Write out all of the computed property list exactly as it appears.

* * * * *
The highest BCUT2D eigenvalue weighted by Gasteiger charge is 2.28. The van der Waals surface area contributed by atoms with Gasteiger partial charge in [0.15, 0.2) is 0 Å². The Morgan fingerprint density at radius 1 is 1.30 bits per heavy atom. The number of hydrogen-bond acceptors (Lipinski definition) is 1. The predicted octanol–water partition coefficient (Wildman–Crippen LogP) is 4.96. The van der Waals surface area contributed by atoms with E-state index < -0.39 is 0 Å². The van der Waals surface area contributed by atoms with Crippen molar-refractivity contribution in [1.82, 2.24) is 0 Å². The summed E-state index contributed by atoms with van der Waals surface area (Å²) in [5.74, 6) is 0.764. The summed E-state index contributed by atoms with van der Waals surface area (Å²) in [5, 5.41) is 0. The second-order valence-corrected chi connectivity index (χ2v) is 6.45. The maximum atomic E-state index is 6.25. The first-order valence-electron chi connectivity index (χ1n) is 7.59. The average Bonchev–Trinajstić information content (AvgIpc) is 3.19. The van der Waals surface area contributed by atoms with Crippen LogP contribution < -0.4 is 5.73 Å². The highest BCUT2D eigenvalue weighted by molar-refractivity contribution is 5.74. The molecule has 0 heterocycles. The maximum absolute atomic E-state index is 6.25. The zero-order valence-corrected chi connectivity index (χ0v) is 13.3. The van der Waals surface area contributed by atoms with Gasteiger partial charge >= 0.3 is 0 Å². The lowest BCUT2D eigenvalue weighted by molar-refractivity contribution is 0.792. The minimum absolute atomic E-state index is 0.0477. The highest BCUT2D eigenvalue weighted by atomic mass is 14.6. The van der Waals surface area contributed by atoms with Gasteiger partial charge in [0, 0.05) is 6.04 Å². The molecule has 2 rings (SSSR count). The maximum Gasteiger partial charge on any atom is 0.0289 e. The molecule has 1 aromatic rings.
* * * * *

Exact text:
The highest BCUT2D eigenvalue weighted by Gasteiger charge is 2.28. The van der Waals surface area contributed by atoms with Gasteiger partial charge in [0.15, 0.2) is 0 Å². The Morgan fingerprint density at radius 1 is 1.30 bits per heavy atom. The number of hydrogen-bond acceptors (Lipinski definition) is 1. The predicted octanol–water partition coefficient (Wildman–Crippen LogP) is 4.96. The van der Waals surface area contributed by atoms with E-state index < -0.39 is 0 Å². The van der Waals surface area contributed by atoms with Crippen molar-refractivity contribution in [1.82, 2.24) is 0 Å². The summed E-state index contributed by atoms with van der Waals surface area (Å²) in [5.74, 6) is 0.764. The summed E-state index contributed by atoms with van der Waals surface area (Å²) in [5, 5.41) is 0. The second-order valence-corrected chi connectivity index (χ2v) is 6.45. The maximum atomic E-state index is 6.25. The first-order valence-electron chi connectivity index (χ1n) is 7.59. The average Bonchev–Trinajstić information content (AvgIpc) is 3.19. The van der Waals surface area contributed by atoms with Crippen LogP contribution < -0.4 is 5.73 Å². The highest BCUT2D eigenvalue weighted by molar-refractivity contribution is 5.74. The molecule has 0 heterocycles. The maximum absolute atomic E-state index is 6.25. The zero-order valence-corrected chi connectivity index (χ0v) is 13.3. The van der Waals surface area contributed by atoms with Gasteiger partial charge >= 0.3 is 0 Å². The lowest BCUT2D eigenvalue weighted by molar-refractivity contribution is 0.792. The minimum absolute atomic E-state index is 0.0477. The highest BCUT2D eigenvalue weighted by atomic mass is 14.6. The van der Waals surface area contributed by atoms with Gasteiger partial charge in [0, 0.05) is 6.04 Å². The molecule has 2 rings (SSSR count). The maximum Gasteiger partial charge on any atom is 0.0289 e. The molecule has 1 aromatic rings.